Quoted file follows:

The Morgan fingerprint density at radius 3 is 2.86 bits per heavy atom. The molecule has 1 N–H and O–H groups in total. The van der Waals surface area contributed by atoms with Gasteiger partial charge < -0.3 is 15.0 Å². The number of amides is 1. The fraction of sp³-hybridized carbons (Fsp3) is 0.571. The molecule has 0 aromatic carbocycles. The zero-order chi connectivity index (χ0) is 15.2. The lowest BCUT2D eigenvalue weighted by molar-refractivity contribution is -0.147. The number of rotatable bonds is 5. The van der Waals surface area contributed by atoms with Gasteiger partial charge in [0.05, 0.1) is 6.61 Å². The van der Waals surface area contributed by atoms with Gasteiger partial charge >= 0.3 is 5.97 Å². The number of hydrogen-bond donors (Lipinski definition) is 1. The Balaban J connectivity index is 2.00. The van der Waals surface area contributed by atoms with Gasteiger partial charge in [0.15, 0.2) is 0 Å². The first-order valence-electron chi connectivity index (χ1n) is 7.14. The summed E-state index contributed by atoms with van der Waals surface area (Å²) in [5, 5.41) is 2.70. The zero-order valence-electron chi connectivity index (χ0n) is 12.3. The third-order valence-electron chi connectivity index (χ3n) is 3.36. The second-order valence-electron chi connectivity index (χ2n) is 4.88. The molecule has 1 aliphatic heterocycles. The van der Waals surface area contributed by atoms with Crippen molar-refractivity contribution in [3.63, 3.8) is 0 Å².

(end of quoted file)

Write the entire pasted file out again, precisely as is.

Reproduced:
The Morgan fingerprint density at radius 3 is 2.86 bits per heavy atom. The molecule has 1 N–H and O–H groups in total. The van der Waals surface area contributed by atoms with Gasteiger partial charge < -0.3 is 15.0 Å². The number of amides is 1. The fraction of sp³-hybridized carbons (Fsp3) is 0.571. The molecule has 0 aromatic carbocycles. The zero-order chi connectivity index (χ0) is 15.2. The lowest BCUT2D eigenvalue weighted by molar-refractivity contribution is -0.147. The number of rotatable bonds is 5. The van der Waals surface area contributed by atoms with Gasteiger partial charge in [0.05, 0.1) is 6.61 Å². The van der Waals surface area contributed by atoms with Gasteiger partial charge >= 0.3 is 5.97 Å². The number of hydrogen-bond donors (Lipinski definition) is 1. The Balaban J connectivity index is 2.00. The van der Waals surface area contributed by atoms with Gasteiger partial charge in [0.15, 0.2) is 0 Å². The first-order valence-electron chi connectivity index (χ1n) is 7.14. The summed E-state index contributed by atoms with van der Waals surface area (Å²) in [5, 5.41) is 2.70. The zero-order valence-electron chi connectivity index (χ0n) is 12.3. The third-order valence-electron chi connectivity index (χ3n) is 3.36. The second-order valence-electron chi connectivity index (χ2n) is 4.88. The molecule has 1 aliphatic heterocycles. The van der Waals surface area contributed by atoms with Crippen molar-refractivity contribution in [3.63, 3.8) is 0 Å².